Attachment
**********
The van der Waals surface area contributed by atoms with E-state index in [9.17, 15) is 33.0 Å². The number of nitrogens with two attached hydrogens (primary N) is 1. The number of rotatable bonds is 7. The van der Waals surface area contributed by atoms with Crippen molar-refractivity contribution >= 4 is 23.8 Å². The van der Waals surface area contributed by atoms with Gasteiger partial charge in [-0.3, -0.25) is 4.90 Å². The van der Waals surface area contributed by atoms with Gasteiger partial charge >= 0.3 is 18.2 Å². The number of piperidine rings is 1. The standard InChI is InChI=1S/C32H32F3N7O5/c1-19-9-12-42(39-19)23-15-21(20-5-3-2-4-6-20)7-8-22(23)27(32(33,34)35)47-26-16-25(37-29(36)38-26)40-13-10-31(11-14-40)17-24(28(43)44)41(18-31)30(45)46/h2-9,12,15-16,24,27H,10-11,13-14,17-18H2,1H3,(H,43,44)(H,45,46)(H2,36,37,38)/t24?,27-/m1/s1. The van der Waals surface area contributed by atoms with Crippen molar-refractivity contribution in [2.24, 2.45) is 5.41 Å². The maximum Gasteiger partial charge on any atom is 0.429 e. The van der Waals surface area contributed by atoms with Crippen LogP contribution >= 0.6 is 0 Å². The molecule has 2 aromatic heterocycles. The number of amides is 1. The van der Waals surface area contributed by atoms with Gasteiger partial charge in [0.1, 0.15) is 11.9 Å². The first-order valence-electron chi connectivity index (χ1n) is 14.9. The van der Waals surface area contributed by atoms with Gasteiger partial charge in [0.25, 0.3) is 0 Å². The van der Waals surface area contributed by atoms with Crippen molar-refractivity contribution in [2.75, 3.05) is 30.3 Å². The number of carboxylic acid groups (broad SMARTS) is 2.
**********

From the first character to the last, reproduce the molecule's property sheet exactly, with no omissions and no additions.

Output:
The van der Waals surface area contributed by atoms with E-state index in [9.17, 15) is 33.0 Å². The number of nitrogens with two attached hydrogens (primary N) is 1. The number of rotatable bonds is 7. The van der Waals surface area contributed by atoms with Crippen molar-refractivity contribution >= 4 is 23.8 Å². The van der Waals surface area contributed by atoms with Gasteiger partial charge in [-0.3, -0.25) is 4.90 Å². The van der Waals surface area contributed by atoms with Gasteiger partial charge >= 0.3 is 18.2 Å². The number of piperidine rings is 1. The standard InChI is InChI=1S/C32H32F3N7O5/c1-19-9-12-42(39-19)23-15-21(20-5-3-2-4-6-20)7-8-22(23)27(32(33,34)35)47-26-16-25(37-29(36)38-26)40-13-10-31(11-14-40)17-24(28(43)44)41(18-31)30(45)46/h2-9,12,15-16,24,27H,10-11,13-14,17-18H2,1H3,(H,43,44)(H,45,46)(H2,36,37,38)/t24?,27-/m1/s1. The van der Waals surface area contributed by atoms with Crippen molar-refractivity contribution in [2.24, 2.45) is 5.41 Å². The maximum Gasteiger partial charge on any atom is 0.429 e. The van der Waals surface area contributed by atoms with Crippen LogP contribution >= 0.6 is 0 Å². The molecule has 2 aromatic heterocycles. The number of amides is 1. The van der Waals surface area contributed by atoms with Gasteiger partial charge in [0.1, 0.15) is 11.9 Å². The first-order valence-electron chi connectivity index (χ1n) is 14.9. The van der Waals surface area contributed by atoms with Gasteiger partial charge in [0.25, 0.3) is 0 Å². The van der Waals surface area contributed by atoms with Crippen molar-refractivity contribution in [2.75, 3.05) is 30.3 Å². The number of carboxylic acid groups (broad SMARTS) is 2.